A recent conversation with my good friend and future colleague Michael Littig left me with a deeper understanding of how we’re all involved in a similar human experience. Throughout the conversation, we philosophized on how we experience suffering. Suffering is a universal experience, and when we begin to fully appreciate that, it can bring us closer together. Michael helped shine the light on these ideas.
Now I’ll admit, I’m the first one to lambast the dillemna of an inappropriate wine pairing on the Real House Wives of Orange County. In fact, our conversation began as I shared an experience I had that morning. I had left my dead computer at the Upper East Side Apple, and while leaving I watched a woman consider returning her new computer. Why? Because it was raining, and she didn’t want to carry the box outside.
A kind Apple team member reminded her that, “Ma’am, you’ll be leaving the store anyway,” so she kept her new computer and ran to her waiting car. For the moment, it was most serious of problems. A first world problem. In the grand scheme of life, a wet plastic bag, losing cell service while on the subway, or not having the perfect workout plan probably doesn’t matter all that much. And, in the moment, we still feel like we’re suffering.
The perspective with which we approach suffering can have a substantial impact on our experience; we can embrace and carry on to what’s next, or hold ourselves still, exasperated and exaggerated. Getting hung up can totally suck. I felt it on Monday.
On an early morning bike ride, I did just that; something on my rear derailleur wasn’t working appropriately, and the chain would literally get hung up on the drive train. Pedal, pedal, pedal, CRUNCH. Feet frozen in place. Each time I would hop off the bike, tinker, then carry on. It cut my ride short, as I didn’t quite figure it out, and snapped some metal off in the process. Whoops. Was it suffering? Sure. But in the big picture; it’s nothing.
During last weekend’s EWS race in Crested Butte, Colorado, a talented rider died due to injuries sustained from a crash while racing. The EWS canceled the rest of the race to support the rider, his family, and the community. I can’t fathom the suffering of his family and community from that, and yet… breaking off a piece of metal still sucks. Still, embracing a bigger-picture perspective reminded me, “Hey, this isn’t that bad.”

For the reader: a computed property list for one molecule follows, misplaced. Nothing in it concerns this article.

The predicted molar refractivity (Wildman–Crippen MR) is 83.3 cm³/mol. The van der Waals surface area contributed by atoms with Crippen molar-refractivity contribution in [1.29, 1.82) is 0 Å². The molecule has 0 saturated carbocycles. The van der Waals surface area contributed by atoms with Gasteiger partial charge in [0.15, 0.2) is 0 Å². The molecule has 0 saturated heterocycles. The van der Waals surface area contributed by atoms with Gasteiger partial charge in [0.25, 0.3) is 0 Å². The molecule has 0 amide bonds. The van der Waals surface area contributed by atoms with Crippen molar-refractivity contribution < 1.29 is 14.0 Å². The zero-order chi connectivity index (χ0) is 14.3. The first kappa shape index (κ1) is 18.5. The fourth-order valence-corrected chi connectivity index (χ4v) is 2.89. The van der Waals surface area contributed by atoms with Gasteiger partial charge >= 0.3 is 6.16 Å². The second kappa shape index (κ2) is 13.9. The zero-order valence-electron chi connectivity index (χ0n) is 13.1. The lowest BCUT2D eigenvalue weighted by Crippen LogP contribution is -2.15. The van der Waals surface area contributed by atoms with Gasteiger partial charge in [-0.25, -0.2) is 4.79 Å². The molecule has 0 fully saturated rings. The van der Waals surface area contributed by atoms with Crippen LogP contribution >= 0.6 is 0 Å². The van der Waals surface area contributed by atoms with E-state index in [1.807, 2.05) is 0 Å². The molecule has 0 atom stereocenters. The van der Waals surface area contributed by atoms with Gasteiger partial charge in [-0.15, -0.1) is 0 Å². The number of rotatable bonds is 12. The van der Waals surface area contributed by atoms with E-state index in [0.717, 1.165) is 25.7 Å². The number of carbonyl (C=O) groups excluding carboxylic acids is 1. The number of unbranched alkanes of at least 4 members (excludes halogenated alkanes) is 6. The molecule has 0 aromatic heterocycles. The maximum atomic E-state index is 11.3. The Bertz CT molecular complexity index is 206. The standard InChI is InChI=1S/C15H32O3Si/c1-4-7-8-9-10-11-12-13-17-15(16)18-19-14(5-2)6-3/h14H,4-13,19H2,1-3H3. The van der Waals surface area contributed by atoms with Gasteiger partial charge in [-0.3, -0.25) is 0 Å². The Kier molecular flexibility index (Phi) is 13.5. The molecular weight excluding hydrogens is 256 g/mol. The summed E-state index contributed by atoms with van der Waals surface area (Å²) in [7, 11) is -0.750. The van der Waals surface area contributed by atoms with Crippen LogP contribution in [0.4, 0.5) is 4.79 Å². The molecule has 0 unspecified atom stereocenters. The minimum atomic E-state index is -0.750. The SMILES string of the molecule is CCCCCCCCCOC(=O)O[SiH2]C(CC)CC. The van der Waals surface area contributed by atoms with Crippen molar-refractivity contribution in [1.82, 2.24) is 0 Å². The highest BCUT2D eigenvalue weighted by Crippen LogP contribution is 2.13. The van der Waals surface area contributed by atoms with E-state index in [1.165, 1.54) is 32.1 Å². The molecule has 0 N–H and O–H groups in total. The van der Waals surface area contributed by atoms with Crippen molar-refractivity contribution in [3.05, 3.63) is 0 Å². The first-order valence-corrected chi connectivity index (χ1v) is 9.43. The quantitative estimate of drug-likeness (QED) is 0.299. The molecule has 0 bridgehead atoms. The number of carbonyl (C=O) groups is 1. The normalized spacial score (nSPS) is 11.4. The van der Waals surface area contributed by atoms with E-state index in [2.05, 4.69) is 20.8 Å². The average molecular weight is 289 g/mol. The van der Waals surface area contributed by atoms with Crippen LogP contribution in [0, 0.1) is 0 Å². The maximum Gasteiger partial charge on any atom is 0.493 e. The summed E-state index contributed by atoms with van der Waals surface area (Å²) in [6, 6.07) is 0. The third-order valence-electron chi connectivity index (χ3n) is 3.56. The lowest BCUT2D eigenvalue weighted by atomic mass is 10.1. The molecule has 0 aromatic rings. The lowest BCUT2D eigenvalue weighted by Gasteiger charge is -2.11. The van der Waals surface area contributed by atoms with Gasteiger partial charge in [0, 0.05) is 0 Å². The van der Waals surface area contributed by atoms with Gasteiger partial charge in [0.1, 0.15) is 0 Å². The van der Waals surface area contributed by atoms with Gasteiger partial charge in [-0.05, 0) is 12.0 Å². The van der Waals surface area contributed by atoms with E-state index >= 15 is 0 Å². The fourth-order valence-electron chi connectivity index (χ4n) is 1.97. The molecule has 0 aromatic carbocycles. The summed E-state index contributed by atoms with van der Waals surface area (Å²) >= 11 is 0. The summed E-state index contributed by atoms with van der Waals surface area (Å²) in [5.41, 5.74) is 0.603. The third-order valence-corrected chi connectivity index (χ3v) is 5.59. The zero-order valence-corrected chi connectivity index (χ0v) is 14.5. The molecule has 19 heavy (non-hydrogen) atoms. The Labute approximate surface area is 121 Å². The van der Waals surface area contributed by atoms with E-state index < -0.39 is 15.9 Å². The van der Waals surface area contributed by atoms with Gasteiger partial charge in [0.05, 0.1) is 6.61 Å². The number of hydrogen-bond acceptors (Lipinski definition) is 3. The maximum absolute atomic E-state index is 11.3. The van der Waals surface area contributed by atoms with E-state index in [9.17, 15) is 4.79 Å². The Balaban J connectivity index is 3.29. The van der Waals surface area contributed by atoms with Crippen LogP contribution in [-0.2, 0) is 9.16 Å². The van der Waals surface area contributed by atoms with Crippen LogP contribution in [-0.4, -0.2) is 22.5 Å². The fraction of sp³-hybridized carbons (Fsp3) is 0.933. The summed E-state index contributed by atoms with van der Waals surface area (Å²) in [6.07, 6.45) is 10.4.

Let’s look at fitness.
When we consider our fitness success, or lack-there-of, we often get hung up on what’s not working. My gym only has one squat rack. The dumbbells aren’t heavy enough. They don’t have my favorite spin bikes. I can’t watch Dr. Oz while elipticizing.
That frustration is absolutely real. That frustration is okay. Accept it. Understand it. Embrace it. But don’t you dare get hung up on it.
When we get hung up, when we get stuck, when we let our suffering hold us back and stop us, then we’re letting it win. We can’t let it win.
I’m currently reading the book, The Obstacle is The Way from Ryan Holiday. I’m only halfway through it, but it’s a book that I’d highly recommend to everyone. Ryan weaves a modernized web of positive psychology and Stoic philosophy, helping to create a change in mindset to always find the opportunity in a situation. It’s a new practice for me, and one that is a little different from my natural skepticism. “Oh, you think you can fly? Good luck growing wings!”
Still, creating a habit of embracing opportunities for growth is important. The ability to reperspective-ize your suffering is an important skill set. If I can make up the world reperspective-ize, you can also take a moment to remember that someone else has experienced a similar suffering to yours, or that somewhere, it’s far worse for someone else. Sound cynical? I think it’s optimistic.
If the worst part of your day is that you had to eat conventionally farmed lettuce instead of organic kale, I think you’re doing pretty damn good. If you didn’t get your preferred weights because someone else picked them up, you’re doing fine. Hell, if the neighbors upstairs woke you up, you still have a roof over your head. Those situations can all feel like suffering, and with a little perspective, we can suffer a bit less.
With suffering comes opportunity.
When I realized that my bike went from sticky to less-than-pedal-able, I could have packed it in and went home. Instead, I thought, “Getting up these hills might not work, but I can still get down them.” If you’re pushing uphill rather than riding, you’re slower. I used that to my advantage, walking up some steep hills and using the extra time to picture the best path on the way down. Several runs through Sprain Ridge’s rocks gave me better drops and descents, and while not optimal, I optimized a situation that would have otherwise felt like suffering.
So, where can you apply a similar approach?
First, next time you feel suffering, embrace it. It’s okay to feel that way. Those feelings are real. Now let’s find that opportunity to grow. To feel better.
It could be in the aisles of your local health food store, it can be in your first visit to a gym, and it can be with how you approach the technology around you. It’s entirely up to you, and I implore you to first accept how you feel, then open up to those opportunities to feel better.